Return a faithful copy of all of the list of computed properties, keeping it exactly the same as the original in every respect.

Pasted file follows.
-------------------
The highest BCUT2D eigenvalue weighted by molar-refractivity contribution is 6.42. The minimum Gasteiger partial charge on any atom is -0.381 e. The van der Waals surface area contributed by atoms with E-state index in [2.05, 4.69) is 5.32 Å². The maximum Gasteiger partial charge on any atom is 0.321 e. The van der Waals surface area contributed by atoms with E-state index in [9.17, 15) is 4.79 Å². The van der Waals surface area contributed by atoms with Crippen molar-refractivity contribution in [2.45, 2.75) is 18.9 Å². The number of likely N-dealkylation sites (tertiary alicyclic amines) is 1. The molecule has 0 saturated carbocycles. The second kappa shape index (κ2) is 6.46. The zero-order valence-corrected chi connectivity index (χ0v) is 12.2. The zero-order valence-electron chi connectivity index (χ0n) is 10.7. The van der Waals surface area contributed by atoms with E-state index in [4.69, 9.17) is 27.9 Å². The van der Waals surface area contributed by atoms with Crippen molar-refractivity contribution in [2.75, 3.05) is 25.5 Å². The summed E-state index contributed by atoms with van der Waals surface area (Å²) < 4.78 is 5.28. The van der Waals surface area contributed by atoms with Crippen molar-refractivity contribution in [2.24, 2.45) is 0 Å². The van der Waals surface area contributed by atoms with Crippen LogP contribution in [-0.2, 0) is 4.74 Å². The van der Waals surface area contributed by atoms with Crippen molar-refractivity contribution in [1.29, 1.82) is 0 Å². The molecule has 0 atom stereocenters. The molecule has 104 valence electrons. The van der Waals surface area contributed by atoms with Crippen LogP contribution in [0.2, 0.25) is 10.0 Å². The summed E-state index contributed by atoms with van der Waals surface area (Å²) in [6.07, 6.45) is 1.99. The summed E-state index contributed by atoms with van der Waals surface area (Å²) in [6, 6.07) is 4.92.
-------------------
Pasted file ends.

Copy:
The highest BCUT2D eigenvalue weighted by molar-refractivity contribution is 6.42. The minimum Gasteiger partial charge on any atom is -0.381 e. The van der Waals surface area contributed by atoms with E-state index in [2.05, 4.69) is 5.32 Å². The maximum Gasteiger partial charge on any atom is 0.321 e. The van der Waals surface area contributed by atoms with E-state index in [9.17, 15) is 4.79 Å². The van der Waals surface area contributed by atoms with Crippen molar-refractivity contribution in [2.45, 2.75) is 18.9 Å². The number of likely N-dealkylation sites (tertiary alicyclic amines) is 1. The molecule has 0 saturated carbocycles. The second kappa shape index (κ2) is 6.46. The zero-order valence-corrected chi connectivity index (χ0v) is 12.2. The zero-order valence-electron chi connectivity index (χ0n) is 10.7. The van der Waals surface area contributed by atoms with E-state index in [4.69, 9.17) is 27.9 Å². The van der Waals surface area contributed by atoms with Crippen molar-refractivity contribution in [2.75, 3.05) is 25.5 Å². The summed E-state index contributed by atoms with van der Waals surface area (Å²) < 4.78 is 5.28. The van der Waals surface area contributed by atoms with Crippen molar-refractivity contribution in [2.24, 2.45) is 0 Å². The van der Waals surface area contributed by atoms with Crippen LogP contribution in [-0.2, 0) is 4.74 Å². The van der Waals surface area contributed by atoms with Crippen molar-refractivity contribution in [1.29, 1.82) is 0 Å². The molecule has 0 atom stereocenters. The molecule has 104 valence electrons. The van der Waals surface area contributed by atoms with Crippen LogP contribution in [0.2, 0.25) is 10.0 Å². The summed E-state index contributed by atoms with van der Waals surface area (Å²) in [6.07, 6.45) is 1.99. The summed E-state index contributed by atoms with van der Waals surface area (Å²) in [6, 6.07) is 4.92.